Are you trying to “green” your laundry routine, but can’t find a good way to reduce static cling without using dryer sheets?
This is a common issue among our readers, and I can empathize. Dryer sheets used to be one of my favorite things and were hard to give up when I couldn’t find anything else that worked. But as I learned more about the dangerous bouquet of chemicals used to make dryer sheets, I was determined to find alternatives that worked just as well.
That combination of chemicals used in dryer sheets is eventually rubbed all over clean laundry, and is transferred to our skin when we use our clean towels or wear our clean clothes. Studies have been done showing the numerous toxic ingredients used in scented laundry products like dryer sheets, including many known carcinogens. (source)
Static can be an absolute non-issue in your natural laundry routine if you follow some of our following tips!
8 Natural Ways to Reduce Static in the Laundry
The BEST natural way to completely eliminate static in your laundry is to hang dry everything. Now that spring is approaching, it should be a little easier for most to take advantage of drying clothes outdoors or in front of an open window. When hung to dry, clothes are no longer rubbing together to create static electricity.
Whether hanging it outdoors or indoors, you have several options. You can build your own outdoor clothesline, use a compact outdoor model that folds up (and can be taken out of the ground) when not in use, or dry indoors using a large rack or a smaller model.
When hang drying isn’t an option, and a dryer must be used, there are still several natural methods for keeping static down.
Dry Synthetic Fabrics Separately
Synthetic fabrics like nylon and polyester are one of the main culprits of static cling. When dried separately, garments made from synthetic fabrics aren’t given the opportunity to charge up all your other clothing. Consider pulling synthetic fabrics out of the wash and hanging them on an indoor or outdoor rack instead of throwing them in the dryer with everything else.
Reduce Drying Time
Another common cause of static in the laundry is over-drying. When items are completely dry and no moisture remains, this invites static electricity into the mix. Allow clothes to dry only until they’re not wet anymore – tumbling around for excessive amounts of time in the dry heat increases static and increases your energy costs.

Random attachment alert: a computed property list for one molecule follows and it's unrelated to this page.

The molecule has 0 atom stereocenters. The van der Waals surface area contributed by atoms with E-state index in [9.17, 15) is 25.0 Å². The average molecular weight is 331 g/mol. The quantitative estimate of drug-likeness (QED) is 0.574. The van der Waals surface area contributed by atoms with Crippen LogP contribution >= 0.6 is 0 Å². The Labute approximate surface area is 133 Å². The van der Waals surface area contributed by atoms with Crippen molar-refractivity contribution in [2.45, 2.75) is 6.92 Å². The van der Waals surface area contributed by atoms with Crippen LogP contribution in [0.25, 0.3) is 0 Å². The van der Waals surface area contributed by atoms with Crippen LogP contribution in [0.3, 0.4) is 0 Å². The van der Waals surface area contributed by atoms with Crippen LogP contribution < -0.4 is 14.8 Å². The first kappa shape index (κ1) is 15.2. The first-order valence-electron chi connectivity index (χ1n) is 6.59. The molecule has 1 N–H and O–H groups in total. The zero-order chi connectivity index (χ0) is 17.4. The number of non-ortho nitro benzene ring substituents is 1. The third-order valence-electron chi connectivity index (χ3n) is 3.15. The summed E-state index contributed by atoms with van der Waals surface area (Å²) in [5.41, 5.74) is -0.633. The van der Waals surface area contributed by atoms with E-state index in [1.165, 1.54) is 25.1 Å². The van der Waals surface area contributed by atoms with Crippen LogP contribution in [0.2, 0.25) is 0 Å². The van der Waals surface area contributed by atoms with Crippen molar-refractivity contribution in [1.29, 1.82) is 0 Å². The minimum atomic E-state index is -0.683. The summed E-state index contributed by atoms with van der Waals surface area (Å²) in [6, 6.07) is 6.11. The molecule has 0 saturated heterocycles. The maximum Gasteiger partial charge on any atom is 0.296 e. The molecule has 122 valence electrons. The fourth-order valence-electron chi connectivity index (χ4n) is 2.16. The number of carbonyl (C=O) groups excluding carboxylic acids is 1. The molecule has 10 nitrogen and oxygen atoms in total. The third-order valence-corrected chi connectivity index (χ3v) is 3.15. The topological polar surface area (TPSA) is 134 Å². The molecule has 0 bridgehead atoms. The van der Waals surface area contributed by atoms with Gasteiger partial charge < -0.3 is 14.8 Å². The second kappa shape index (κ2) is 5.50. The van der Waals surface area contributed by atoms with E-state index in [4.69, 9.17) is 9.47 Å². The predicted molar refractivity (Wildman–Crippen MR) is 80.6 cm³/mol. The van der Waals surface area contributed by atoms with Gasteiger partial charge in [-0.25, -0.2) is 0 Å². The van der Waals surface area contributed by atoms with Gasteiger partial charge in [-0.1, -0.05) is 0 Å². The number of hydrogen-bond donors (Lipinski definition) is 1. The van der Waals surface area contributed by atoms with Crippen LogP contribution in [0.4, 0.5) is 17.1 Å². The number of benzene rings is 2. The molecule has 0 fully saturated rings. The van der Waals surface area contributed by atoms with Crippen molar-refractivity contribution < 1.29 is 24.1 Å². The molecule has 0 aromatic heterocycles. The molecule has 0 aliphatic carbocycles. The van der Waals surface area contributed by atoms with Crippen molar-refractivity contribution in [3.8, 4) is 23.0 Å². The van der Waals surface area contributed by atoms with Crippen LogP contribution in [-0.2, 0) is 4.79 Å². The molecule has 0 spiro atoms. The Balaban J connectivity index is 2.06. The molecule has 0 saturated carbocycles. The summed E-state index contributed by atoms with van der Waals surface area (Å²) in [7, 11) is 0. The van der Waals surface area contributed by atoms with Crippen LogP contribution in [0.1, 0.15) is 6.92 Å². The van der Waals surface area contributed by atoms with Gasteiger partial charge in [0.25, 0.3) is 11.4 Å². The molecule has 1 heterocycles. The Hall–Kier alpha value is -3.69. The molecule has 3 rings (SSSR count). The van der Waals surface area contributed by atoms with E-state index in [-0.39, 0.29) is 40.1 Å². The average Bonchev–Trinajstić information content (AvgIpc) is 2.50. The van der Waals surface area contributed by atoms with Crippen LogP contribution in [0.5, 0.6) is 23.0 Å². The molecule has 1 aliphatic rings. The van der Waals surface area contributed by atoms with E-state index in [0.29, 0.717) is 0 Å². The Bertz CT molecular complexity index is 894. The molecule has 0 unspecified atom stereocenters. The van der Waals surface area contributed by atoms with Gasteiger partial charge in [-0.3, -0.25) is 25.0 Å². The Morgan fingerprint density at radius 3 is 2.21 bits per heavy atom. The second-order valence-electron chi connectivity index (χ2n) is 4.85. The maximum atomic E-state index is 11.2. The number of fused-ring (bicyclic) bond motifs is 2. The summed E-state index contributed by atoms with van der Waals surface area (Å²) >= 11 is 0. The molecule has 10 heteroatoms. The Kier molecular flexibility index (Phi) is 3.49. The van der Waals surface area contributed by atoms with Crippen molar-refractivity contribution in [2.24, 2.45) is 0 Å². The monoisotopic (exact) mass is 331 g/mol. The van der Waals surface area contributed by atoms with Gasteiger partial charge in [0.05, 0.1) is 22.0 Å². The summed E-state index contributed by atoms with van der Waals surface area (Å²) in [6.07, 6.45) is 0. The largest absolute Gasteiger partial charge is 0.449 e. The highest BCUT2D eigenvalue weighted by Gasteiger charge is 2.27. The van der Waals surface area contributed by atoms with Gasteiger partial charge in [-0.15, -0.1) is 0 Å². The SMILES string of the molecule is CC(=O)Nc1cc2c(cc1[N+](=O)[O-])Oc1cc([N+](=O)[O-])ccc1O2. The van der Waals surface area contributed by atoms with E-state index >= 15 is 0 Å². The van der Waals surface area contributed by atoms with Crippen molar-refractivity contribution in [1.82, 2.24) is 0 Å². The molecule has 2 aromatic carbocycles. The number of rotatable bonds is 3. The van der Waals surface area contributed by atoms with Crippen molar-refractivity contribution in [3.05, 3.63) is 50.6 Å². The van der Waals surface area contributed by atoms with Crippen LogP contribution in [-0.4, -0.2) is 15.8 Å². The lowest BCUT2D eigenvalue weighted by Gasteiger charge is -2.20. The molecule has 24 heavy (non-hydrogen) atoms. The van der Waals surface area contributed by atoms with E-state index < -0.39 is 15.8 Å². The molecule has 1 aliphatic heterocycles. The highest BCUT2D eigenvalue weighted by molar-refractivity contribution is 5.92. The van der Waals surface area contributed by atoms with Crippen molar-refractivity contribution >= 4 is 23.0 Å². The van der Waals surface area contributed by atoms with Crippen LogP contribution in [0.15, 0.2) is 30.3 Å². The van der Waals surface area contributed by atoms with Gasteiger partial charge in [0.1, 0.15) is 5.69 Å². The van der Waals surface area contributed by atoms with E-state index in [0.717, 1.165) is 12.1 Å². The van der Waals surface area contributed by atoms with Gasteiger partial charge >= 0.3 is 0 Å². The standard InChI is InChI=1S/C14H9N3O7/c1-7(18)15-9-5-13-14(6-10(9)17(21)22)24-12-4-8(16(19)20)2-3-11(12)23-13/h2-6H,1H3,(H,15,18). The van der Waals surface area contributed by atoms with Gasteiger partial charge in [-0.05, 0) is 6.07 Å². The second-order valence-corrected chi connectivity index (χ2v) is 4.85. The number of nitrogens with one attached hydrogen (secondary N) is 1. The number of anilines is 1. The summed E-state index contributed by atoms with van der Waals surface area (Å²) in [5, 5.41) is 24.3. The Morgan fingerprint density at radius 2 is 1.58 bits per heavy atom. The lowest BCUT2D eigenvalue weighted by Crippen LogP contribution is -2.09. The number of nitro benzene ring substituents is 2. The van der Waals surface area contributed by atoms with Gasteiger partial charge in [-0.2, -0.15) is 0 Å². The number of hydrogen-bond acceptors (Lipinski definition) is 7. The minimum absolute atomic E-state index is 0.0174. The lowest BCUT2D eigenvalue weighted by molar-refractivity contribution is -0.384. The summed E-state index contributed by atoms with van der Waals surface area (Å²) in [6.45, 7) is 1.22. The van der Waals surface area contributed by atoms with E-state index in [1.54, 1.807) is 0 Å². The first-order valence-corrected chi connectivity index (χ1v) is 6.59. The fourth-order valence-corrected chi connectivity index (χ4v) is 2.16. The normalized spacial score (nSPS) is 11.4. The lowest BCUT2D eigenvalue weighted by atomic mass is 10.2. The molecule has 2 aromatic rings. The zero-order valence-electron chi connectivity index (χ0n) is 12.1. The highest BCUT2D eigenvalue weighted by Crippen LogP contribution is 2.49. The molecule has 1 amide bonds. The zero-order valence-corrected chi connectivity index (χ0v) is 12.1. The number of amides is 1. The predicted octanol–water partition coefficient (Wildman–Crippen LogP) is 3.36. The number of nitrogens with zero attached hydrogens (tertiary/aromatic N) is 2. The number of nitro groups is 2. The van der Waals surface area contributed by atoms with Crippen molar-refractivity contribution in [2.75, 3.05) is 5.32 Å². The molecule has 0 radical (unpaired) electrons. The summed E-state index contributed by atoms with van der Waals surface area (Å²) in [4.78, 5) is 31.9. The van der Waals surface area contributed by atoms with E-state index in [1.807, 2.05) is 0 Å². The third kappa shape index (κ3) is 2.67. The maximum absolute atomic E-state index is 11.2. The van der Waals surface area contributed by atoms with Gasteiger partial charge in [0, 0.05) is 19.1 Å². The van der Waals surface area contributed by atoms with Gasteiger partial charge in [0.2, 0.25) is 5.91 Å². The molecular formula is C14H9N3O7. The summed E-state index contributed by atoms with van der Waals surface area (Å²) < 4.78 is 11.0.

Vinegar Fabric Softener
Our homemade fabric softener is made with vinegar. It actually serves double duty as fabric softener AND static reducer in the laundry. When used in the rinse cycle of the wash, most users will see a reduction in static cling after clothes go through the dryer. Even if you plan to hang dry items, you won’t need to worry about them smelling like vinegar. When items are completely dry the vinegar smell will completely vanish. Read more about using vinegar as fabric softener/static reducer here.
Wool Dryer Balls
If you haven’t yet looked into wool dryer balls as an alternative to fabric softeners and dryer sheets, you really should. These little wool balls absorb moisture from clothing in the dryer, maintaining a more humid environment, therefore cutting down on static.
In addition to reducing static, they also reduce drying time and fluff clothes. We recommend using 6 or more in the dryer for best results. You can follow our simple tutorial to make your own, or purchase them here.
Vinegar in the Dryer
Using white vinegar in the dryer is another great trick for eliminating static. You can simply spray a clean washcloth, sock, pre-cut piece of cloth, or any other garment with vinegar. This item is then tossed into the dryer with everything else. The vinegar in the dryer will keep static down – and remember, the vinegar smell will be gone once things are dry.
Soap nuts can be used as a green alternative to commercial laundry detergents. They’re actually a type of berry, and can be put in a muslin bag and tossed directly into the wash. (They can also be boiled down to make a liquid laundry soap.) They already possess anti-static properties, so laundry that’s washed with soap nuts doesn’t require any other anti-static remedy. Don’t know what soap nuts are? Read all about them here.
Aluminum Foil Ball
I saved this one for last because I’m still not sure how natural this method is. That said, I had great success with it before I found all these other natural methods for reducing static. (We can all agree on the fact that tin foil doesn’t contain chemical fragrances like dryer sheets, but could it be releasing other harmful things as it is heated up and tossed around with our laundry???) I recommend using this method as a last resort just in case. To use, tear off a sheet of aluminum foil, roll it into a ball, and add it to the dryer. The same ball will last several loads and will become a nice, smooth ball after 1-2 loads. Replace when you notice it’s no longer working.
Have you struggled with reducing the static in your laundry? What natural methods have you found work well?